Over the weekend, I received fresh complaints from a number of OneDrive and Office 365 users that their storage limits had been capped at one terabyte -- despite Microsoft promises of a year's grace period for many of them.
Late last year, shortly after the company reneged on its promises of free OneDrive consumer and OneDrive for Business storage for all its Office 365 customers, Microsoft officials said they'd throw some users a cloud storage bone. At that time, Microsoft execs said they'd offer all Office 365 Home, Personal and University users with more than one terabyte of storage to keep their higher storage amounts for at least a year.
So what happened last week? Why were some users seeing their storage capped in spite of the grace period? Why were others noticing that any documents and files they were storing beyond the one terabyte limit suddenly read only?
It was a mistake, a Microsoft spokesperson confirmed. Microsoft officials expect to reinstitute previous storage amounts early this week.
The official statement:
"Some OneDrive customers may have been prematurely migrated to a 1TB storage plan. Data stored with OneDrive remains secure during this process, and we're working hard to revert those users back to their original plan as soon as possible. All Office 365 users with over 1TB of storage will be able to keep that storage limit for at least one year as previously announced." Please stay tuned to the OneDrive blog for future storage plan updates."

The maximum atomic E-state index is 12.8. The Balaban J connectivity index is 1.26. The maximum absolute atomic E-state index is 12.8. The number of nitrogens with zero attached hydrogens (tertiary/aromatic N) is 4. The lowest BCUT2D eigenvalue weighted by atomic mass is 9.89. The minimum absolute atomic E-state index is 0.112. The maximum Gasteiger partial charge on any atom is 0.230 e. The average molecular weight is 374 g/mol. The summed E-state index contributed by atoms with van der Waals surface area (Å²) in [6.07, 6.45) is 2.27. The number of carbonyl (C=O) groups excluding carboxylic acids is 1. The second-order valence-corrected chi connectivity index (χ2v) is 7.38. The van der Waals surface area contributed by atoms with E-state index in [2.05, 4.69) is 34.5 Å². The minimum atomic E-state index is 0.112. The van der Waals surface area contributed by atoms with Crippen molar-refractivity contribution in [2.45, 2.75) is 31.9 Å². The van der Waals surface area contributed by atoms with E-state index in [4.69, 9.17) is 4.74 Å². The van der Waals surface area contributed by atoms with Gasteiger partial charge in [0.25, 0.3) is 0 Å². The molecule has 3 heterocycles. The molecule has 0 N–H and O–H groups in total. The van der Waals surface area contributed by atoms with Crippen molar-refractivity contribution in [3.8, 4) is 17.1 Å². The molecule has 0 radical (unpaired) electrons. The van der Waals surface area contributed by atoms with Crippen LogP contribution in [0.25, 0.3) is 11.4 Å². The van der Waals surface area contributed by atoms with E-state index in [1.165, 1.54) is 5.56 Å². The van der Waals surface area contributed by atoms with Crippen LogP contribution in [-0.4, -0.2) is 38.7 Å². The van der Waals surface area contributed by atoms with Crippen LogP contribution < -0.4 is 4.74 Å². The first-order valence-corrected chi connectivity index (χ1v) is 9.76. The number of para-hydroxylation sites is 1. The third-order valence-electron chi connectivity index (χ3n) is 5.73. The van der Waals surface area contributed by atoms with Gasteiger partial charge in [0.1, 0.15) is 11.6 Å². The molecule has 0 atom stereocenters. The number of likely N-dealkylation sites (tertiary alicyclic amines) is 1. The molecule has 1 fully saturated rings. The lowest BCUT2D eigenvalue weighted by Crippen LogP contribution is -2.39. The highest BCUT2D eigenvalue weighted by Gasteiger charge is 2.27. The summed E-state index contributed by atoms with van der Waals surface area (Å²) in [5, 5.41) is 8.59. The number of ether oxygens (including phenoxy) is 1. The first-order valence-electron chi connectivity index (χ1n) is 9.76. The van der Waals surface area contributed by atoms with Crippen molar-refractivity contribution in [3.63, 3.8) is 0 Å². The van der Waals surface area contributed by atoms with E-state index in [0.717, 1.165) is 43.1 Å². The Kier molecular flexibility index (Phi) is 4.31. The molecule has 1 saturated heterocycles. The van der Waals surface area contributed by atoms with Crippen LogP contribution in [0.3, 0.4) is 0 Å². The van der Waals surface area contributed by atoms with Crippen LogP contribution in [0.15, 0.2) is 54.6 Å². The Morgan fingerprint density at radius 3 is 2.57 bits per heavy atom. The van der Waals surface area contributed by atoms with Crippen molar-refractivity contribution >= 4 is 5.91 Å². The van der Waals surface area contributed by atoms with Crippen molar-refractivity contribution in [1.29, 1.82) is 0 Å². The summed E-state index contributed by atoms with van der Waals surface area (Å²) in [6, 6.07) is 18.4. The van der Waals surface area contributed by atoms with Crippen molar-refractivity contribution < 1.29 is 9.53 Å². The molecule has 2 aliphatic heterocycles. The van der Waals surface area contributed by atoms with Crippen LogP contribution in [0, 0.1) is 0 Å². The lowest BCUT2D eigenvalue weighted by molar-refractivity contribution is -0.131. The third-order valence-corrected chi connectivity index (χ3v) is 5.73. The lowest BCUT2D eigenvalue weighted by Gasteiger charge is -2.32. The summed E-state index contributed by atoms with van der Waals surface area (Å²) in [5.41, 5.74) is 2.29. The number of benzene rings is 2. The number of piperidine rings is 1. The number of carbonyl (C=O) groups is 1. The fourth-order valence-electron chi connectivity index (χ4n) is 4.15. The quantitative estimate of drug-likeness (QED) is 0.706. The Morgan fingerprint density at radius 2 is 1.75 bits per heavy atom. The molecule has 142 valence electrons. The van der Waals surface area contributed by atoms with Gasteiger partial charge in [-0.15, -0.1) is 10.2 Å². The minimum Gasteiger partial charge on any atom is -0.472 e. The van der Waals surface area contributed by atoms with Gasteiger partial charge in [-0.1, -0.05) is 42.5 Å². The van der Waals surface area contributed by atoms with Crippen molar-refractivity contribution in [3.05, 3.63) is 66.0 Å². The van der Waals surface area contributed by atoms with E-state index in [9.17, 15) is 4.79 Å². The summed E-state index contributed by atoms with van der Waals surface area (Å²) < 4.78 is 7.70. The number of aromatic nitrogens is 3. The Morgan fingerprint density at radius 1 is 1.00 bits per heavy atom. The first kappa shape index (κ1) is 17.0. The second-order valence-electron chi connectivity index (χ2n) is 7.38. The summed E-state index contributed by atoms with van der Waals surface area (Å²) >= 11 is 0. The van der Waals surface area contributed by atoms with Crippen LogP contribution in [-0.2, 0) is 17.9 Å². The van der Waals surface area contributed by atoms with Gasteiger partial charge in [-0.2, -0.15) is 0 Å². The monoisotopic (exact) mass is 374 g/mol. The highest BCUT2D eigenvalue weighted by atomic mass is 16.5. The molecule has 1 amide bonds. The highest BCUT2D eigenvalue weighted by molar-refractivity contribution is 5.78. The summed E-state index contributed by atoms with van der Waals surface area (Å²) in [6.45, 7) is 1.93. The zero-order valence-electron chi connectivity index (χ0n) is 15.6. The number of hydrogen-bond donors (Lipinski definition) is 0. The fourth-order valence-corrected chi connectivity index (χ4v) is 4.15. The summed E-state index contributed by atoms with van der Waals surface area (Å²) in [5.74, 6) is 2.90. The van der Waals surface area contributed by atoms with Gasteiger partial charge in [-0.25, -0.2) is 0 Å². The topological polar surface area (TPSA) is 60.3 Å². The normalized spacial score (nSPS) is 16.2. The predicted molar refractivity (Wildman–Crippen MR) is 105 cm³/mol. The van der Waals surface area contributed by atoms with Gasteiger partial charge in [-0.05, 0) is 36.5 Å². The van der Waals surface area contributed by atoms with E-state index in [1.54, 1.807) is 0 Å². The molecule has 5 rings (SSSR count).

Update (February 9): The spokesperson said the issue has been resolved and affected users have had their storage quotas restored as of today, February 9.
While this mistaken storage cap was, indeed, a mistake, users can expect a similar experience once the promised year's grace period is over. Those Office 365 Home, Business and University students who haven't yet trimmed back what they're keeping in OneDrive will have their wings clipped, as Microsoft officials warned late last year.